The purpose of this study was to compile and evaluate relationships between feed nitrogen (N) intake, milk urea N (MUN), urinary urea N (UUN) and ammonia (NH3) emissions from dairy farms to aid policy development. Regression relationships between MUN, UUN and NH3 emissions were compiled from studies conducted in Wisconsin, California and the Netherlands. Relative reductions in NH3 emissions were calculated as percentage decreases in NH3 emissions associated with a baseline MUN level of 14mg/dL (prevailing industry average). For 3 studies with cows in stanchion barns, relative NH3 emission reductions of 10.3 to 28.2 percent were obtained when MUN declined from 14 to 10mg/dL. Similarly, analyses of 2 freestall studies provided relative NH3 emission reductions of 10.5 to 33.7 percent when MUN levels declined from 14 to 10mg/dL. The relative reductions in NH3 emissions from both stanchion and freestall barns can be associated directly with reductions in UUN excretion, which can be determined using MUN. The results of this study may help create new awareness, and perhaps eventual industry-based incentives, for management practices that enhance feed N use efficiency and reduce MUN, UUN, and NH3 emissions from dairy farms.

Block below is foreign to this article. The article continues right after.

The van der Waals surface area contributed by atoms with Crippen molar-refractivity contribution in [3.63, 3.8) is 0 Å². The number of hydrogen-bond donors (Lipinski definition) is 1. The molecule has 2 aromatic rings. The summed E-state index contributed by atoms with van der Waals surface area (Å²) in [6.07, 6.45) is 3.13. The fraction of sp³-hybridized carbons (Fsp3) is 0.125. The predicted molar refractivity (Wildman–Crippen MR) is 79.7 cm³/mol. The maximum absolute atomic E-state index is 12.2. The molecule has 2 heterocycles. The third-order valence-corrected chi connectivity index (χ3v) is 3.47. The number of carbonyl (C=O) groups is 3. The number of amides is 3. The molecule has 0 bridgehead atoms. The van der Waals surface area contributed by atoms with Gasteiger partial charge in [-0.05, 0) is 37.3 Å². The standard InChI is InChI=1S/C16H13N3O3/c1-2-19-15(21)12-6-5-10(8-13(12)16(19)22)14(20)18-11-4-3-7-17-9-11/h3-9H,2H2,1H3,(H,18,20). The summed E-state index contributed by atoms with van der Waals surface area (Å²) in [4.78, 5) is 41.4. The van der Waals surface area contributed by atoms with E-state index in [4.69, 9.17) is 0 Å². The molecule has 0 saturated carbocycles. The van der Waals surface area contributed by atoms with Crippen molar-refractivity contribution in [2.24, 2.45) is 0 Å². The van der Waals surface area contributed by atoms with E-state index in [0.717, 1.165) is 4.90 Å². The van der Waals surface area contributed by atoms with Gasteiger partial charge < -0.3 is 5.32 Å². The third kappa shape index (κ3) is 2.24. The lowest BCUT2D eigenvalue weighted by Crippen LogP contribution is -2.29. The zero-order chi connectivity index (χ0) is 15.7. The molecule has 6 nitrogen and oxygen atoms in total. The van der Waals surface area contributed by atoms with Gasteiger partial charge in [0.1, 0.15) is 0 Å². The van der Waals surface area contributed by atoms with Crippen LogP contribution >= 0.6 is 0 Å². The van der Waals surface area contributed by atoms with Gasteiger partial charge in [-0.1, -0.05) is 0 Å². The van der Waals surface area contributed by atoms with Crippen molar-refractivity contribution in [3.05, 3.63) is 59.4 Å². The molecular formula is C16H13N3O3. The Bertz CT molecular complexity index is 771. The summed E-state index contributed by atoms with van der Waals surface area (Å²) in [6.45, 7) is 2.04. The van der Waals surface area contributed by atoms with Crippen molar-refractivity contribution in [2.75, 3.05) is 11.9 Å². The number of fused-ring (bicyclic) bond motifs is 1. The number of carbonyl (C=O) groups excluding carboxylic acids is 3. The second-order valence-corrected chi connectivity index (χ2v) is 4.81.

Source: J.M. Powell, M.A. Wattiaux, G.A. Broderick/Journal of Dairy Science